So if you are considering a new computer, be aware that the small amount you may save going for the ‘bargain’ machines, will soon be lost in frustration and wasted time. Personally, I would stick with the newer Core 2 Duo/Quad processors, or the brand new i3, i5, and i7 processors for the best experience.
Here in Pensacola Florida, you can often find the best local deals at stores like Best Buy and Office Depot, however the best ‘advertised’ deals (cheapest) are often not the best deals for you. Despite what the seemingly knowing salesperson may say, (never listen to them), you really want a computer that isn’t going to end up frustrating you. The best thing to do is to do a bit of research first and go to the store already knowing what you want.Also, be aware that the retail stores are counting on you wasting money on things like their ‘optimization’ services and security software which is pretty much worthless crap, and the optimization is usually just simple things like removing the trial garbage software and doing the first set of Windows Updates (something you can do for yourself, and should do anyhow, that takes only a few minutes). There is also a newer practice of bundling security software and other things into the base price of the computer (stay away from Nortons, Mcafee etc). Always ask what the price of the computer is Without all the extra garbage!
Black Friday sales are everywhere with supposed incredible deals on computers – but are they really that incredible? While some prices advertised may seem like the best you’ve ever seen, be careful! Many of the computers that are being offered are year old models (or even older in some cases) with old technology that will barely run the software they have on them. Just because a computer comes with Windows 7 doesn’t mean that it is a new computer model – case in point: I saw a computer advertised at a large retailer for Black Friday that offered wireless b/g (but no wireless n), 10/100 Ethernet (many new systems offer 10/100/1000), and a AMD processor that was released 2 years ago – and the price on the system wasn’t that good anyhow.
There are also many of the ‘netbooks’ being advertised at $199 – $299, and while some of these are ok deals, many people don’t realize that these netbooks are designed for basic internet and single running applications (multi-tasking will often slow them to a crawl). While netbooks are great for on the go and portability, they are by no means media or gaming type computers, nor are they made to handle the demands of heavy duty business applications. In addition, most of the real cheap ones come with Windows XP (which lets face it is on it’s way out as it is a 9 year old operating sytem that is reaching the end of it’s lifetime).
After looking at many of this years Black Friday ads for computers, I would have to say that for the most part it looks as if the retailers and manufacturers are offering the best deals on mostly junk that they are trying to clear out of their inventories. In the end it is probably better to shop the regular sales and stick to the mid-range prices where you will find the best deals – you can often find an $800 computer in the $450-$500 range. Just take your time and do a bit of research before buying – if the deal looks too good to be true – it usually is.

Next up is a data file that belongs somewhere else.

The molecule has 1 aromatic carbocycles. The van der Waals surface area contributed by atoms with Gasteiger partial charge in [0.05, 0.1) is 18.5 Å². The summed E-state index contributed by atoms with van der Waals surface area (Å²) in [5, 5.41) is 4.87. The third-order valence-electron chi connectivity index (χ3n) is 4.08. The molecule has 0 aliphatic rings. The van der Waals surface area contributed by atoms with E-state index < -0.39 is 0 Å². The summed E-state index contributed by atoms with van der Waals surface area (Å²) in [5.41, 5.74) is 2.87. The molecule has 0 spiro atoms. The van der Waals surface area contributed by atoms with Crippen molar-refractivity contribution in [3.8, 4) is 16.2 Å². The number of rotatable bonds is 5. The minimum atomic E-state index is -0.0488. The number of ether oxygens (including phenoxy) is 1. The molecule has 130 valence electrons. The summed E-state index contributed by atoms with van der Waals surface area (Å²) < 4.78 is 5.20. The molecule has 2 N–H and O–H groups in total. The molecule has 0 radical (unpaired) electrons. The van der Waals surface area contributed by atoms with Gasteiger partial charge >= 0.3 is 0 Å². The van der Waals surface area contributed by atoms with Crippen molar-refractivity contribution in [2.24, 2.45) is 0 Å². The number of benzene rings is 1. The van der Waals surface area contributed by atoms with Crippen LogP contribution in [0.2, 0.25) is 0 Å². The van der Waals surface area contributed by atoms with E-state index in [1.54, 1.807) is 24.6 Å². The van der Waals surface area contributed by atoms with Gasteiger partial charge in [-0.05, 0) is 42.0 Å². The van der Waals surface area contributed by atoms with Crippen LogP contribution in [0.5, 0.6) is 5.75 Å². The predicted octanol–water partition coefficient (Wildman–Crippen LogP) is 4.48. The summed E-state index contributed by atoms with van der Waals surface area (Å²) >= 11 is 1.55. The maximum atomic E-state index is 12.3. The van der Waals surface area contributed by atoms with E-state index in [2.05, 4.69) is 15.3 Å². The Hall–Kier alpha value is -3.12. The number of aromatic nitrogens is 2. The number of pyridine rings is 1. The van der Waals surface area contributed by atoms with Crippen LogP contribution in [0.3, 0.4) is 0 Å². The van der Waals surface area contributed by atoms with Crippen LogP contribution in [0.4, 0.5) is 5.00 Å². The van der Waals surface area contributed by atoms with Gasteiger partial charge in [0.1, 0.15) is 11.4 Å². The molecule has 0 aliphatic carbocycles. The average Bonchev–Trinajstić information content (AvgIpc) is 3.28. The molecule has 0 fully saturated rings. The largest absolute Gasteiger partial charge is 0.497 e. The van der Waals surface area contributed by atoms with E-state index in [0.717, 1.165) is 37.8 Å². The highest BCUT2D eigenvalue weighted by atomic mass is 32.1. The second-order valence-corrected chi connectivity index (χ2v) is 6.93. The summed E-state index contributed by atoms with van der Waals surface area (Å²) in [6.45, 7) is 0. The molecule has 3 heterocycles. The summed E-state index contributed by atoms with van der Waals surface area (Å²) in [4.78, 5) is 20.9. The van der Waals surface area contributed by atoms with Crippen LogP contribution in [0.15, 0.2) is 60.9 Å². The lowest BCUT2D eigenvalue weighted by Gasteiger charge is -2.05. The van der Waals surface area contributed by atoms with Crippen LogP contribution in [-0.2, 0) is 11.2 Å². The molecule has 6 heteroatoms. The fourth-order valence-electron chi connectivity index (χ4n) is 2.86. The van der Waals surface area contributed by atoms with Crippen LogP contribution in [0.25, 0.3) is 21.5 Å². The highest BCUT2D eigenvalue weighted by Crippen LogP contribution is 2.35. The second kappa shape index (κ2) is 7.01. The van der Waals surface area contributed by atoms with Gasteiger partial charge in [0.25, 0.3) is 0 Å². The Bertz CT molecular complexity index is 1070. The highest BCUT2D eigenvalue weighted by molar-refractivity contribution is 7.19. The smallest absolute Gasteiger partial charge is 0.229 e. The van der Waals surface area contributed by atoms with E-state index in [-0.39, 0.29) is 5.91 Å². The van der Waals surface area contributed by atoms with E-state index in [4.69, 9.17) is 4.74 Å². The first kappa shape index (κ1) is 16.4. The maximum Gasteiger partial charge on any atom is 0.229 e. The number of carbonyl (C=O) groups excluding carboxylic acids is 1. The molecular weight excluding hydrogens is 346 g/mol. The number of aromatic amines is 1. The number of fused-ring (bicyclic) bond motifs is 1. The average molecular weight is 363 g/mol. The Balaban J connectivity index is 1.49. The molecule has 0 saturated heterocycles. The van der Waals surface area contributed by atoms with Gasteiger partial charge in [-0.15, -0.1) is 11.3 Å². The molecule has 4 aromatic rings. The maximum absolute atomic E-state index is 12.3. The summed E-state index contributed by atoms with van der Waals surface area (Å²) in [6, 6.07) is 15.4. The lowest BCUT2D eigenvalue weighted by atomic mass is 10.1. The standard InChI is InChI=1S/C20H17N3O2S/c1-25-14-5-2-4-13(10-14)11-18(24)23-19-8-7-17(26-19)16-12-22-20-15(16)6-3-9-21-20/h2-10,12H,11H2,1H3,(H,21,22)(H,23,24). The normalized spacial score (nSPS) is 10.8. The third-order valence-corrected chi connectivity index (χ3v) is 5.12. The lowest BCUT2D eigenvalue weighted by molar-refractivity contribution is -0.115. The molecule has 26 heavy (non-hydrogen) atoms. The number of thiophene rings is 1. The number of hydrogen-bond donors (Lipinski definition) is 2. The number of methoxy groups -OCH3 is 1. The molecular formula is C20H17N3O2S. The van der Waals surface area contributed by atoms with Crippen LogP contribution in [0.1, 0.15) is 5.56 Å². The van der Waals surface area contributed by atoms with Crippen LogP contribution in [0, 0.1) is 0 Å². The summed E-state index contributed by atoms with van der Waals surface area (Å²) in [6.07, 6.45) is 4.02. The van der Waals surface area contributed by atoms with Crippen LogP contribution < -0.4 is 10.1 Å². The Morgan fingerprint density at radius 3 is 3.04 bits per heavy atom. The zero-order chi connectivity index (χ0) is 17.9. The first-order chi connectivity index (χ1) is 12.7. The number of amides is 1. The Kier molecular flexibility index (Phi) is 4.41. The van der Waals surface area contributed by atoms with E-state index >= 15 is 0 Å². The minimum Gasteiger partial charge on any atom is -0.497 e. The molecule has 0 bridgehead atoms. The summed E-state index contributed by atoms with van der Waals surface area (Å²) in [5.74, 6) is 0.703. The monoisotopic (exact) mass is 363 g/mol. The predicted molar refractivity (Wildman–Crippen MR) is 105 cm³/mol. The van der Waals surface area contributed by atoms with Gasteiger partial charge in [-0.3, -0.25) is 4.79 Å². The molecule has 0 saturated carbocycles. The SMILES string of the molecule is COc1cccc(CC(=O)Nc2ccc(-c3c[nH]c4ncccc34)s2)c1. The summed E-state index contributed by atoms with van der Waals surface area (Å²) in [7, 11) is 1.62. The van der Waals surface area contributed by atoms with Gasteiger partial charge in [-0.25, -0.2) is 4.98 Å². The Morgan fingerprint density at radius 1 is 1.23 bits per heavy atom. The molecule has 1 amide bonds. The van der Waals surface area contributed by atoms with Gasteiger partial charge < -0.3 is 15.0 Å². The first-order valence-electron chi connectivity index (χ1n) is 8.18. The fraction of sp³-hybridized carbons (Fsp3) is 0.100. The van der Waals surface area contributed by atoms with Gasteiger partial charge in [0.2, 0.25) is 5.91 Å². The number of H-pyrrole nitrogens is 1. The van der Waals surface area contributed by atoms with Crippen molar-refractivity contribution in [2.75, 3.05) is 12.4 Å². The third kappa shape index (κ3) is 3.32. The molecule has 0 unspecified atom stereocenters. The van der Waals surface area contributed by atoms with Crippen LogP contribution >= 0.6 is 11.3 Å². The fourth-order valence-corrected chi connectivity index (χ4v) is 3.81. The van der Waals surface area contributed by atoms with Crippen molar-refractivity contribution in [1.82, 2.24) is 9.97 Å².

This year in Pensacola, you will find your best computer deals at places like Office Depot and Best Buy – just remember to take anything the salespeople there tell you will big grain of salt (you are better off to do your research first, and then just getting what you have pre-decided on). Remember to NOT let them sell you any garbage security software (most anything they will try to sell you is overpriced and not that good), and beware of the sold called value added services like charging you extra money to ‘optimize’ your system, or to create a recovery disk (both things that you can easily do yourself). Also beware of those ‘extended’ warranty plans that usually require you to bring your computer to them to get fixed (which often will take quite a bit of time, as if it is anything serious they usually send the computer out anyhow).
The best shopping experience can be had by good preparation – for some useful info about computer buying and systems, check out the Computer Guide at PensacolaComputers.com: http://pensacolacomputers.com/guides.htm
Sooner or later your computer will die. Whether it is due to a hardware failure (hard drives will ALWAYS fail, it’s not a matter of if, just a matter of when), or sometimes Windows just gets tired, or infected and dies; when it happens you are faced with one of two options: fix it, or buy a new computer. The hardest decision comes when you think how much you payed for your current computer. It may have cost you $2000 five years ago, but in today’s terms it might be worth $100 if even that.
The problem with investing money in an old computer is that it will never get much faster, even if you spend the money to upgrade the memory, processor etc. The other issue is that once one component fails, even if you replace it, time is against you and it is probable that something else will fail fairly soon. There comes a time when putting money into an old computer just isn’t worth it, and it’s time to start looking for a new computer.
Fact is, even the cheapest computers out there today are probably quite a bit faster than your old computer. With computer programs and internet content becoming more demanding every day, it is always advisable to have hardware that will not only be able to handle what is out there today, but also be able to deal with what is coming. With rich multimedia becoming more popular on the internet, there is a great demand for more memory, faster processors, and better graphics hardware. When you computer dies, you need to carefully consider how much it will cost to fix it, and whether or not that money wouldn’t be better spent putting it towards a new computer. 10 years ago, the lifespan of a computer was much longer than it is today, however, with mass production that is used to make most systems today, computers just aren’t made to last as long (and there is no reason for them to be because the technology is changing so fast that making a computer that lasts 5 years or more just doesn’t make sense anymore because in 5 years the hardware and software demands will be so much greater). Sometimes the question isn’t so much ‘can you afford a new computer’ as it is ‘can you afford your old one’.